4) An informative magazine or newsletter that would keep members up-to-date with upcoming events well in advance

5) Organising chess exhibitions which can generate income for the NSWCA

6) Networking and advertising initiatives

7) Schemes aiming to promote professionalism within chess, including a dress code policy

8) Drawing on the skills and knowledge of individuals who have a wealth of experience within the chess world

A permanent venue:

Having a permanent venue for chess within NSW would greatly benefit the game. NSW chess identity and businessman, Peter Parr, is still interested in investing in a venue that could be jointly owned between the NSWCA, the NSWJCL and himself. Such an operation would allow players to regularly meet and play both in tournaments and on a casual basis. Coaching sessions, and this need not be only directed at the younger population, could be held regularly, where the owners of the venue could take a percentage of the income. The Internet could be made available to customers at some competitive rate, which would be another revenue raising avenue. A canteen could be arranged, even if only during tournaments and other events (see more about "canteens" below). All these possibilities make a venue a financially sound option. Perhaps there is even a local government keen to support such an initiative, after all, there is a lot of political talk at the moment about preventing Australia from falling behind the rest of the world ‘intellectually’.

Besides this exciting possibility, there are some good venues, which the NSWCA could consider approaching once again. The West Strathfield Bowling Club was a great venue with plenty of room, and the possibility of running a financially successful canteen. The Strathfield Bowling Club is also worth considering and is ideally located right next to Strathfield train station. Five Dock Bowling Club at Five Dock/Drummoyne might be interested in having chess tournaments held there on a regular basis as might Granville Bowling Club, as both these clubs seem to be used below there potential. Perhaps one of these clubs would agree to become a permanent venue for NSWCA weekenders.

A Canteen as a Revenue Generator:

For a number of years Lyn Tindall ran a canteen at the Flemington/Strathfield Bowling Club during chess tournaments with the profits going to the Junior Leagues special projects fund. The canteen was a great financial success and the fund has provided juniors representing their country with 50% of the cost of their airfare and has also been used to pay coaches at the Australian Junior Chess Championships. The NSWJCL continue to utilise canteen facilities as a way of generating income.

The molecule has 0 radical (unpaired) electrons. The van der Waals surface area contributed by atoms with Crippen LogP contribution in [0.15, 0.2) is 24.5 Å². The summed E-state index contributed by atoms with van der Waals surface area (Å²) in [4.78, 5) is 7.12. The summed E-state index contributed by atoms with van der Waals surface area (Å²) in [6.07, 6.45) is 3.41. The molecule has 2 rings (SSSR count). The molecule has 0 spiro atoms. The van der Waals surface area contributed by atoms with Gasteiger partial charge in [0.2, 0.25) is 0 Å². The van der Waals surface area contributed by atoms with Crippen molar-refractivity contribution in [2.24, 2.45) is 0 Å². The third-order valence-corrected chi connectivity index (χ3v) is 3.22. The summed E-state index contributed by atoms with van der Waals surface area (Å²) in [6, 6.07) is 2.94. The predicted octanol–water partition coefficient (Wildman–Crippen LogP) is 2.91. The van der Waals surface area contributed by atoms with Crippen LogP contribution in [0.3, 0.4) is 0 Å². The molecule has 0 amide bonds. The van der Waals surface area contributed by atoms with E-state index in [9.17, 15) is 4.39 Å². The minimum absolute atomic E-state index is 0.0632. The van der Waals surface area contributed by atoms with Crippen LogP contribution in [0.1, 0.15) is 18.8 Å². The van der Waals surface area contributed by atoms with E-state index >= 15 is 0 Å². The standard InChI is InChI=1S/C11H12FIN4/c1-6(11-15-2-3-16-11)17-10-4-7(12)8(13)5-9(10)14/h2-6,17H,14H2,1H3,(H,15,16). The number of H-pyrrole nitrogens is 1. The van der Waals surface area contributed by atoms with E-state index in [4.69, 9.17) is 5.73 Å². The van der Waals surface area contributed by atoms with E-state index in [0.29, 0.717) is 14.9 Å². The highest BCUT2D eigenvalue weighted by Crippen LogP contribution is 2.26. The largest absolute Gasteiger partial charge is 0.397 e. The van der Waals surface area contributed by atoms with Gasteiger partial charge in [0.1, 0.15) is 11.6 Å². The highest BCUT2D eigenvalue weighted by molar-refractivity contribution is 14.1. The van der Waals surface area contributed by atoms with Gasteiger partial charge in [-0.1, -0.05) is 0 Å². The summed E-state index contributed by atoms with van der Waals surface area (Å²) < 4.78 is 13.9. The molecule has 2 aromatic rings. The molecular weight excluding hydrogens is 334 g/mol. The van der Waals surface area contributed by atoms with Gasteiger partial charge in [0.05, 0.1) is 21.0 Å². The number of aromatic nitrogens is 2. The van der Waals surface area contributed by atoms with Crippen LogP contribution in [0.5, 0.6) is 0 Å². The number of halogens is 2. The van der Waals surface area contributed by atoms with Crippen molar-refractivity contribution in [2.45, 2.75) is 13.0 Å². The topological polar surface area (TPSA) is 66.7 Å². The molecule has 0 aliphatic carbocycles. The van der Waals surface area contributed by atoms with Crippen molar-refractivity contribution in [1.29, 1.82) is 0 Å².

It is difficult to have canteens in licensed clubs so perhaps the NSWCA should consider this when deciding on a tournament venue.

Entry fee policy:

Entry fees for tournaments should be reasonably priced and concession rates for pensioners, university students and juniors made available. We believe that if these changes were made a number of members would return to tournament chess. On the other hand it should be pointed out that if the venue and conditions were very good then members would be more willing to part with their money, so that relatively high entry fees would then be more reasonable.

Prize fund policy:

We suggest a minimum of $500 for first place for a weekend tournament and $800- $1000 for first place in the State Championships would be a good policy. Furthermore, the prize fund should always be guaranteed. Many chess players play largely in the hope of financial gain and these players need to know what they are competing for. Good prizes attract the elite players in particular, which raises the status of an event, which in turn attracts more competitors. Class 3 weekend tournaments held in NSW with $1000 first prize would attract a number of strong players from inter-state, which would further add to the prestige of an event.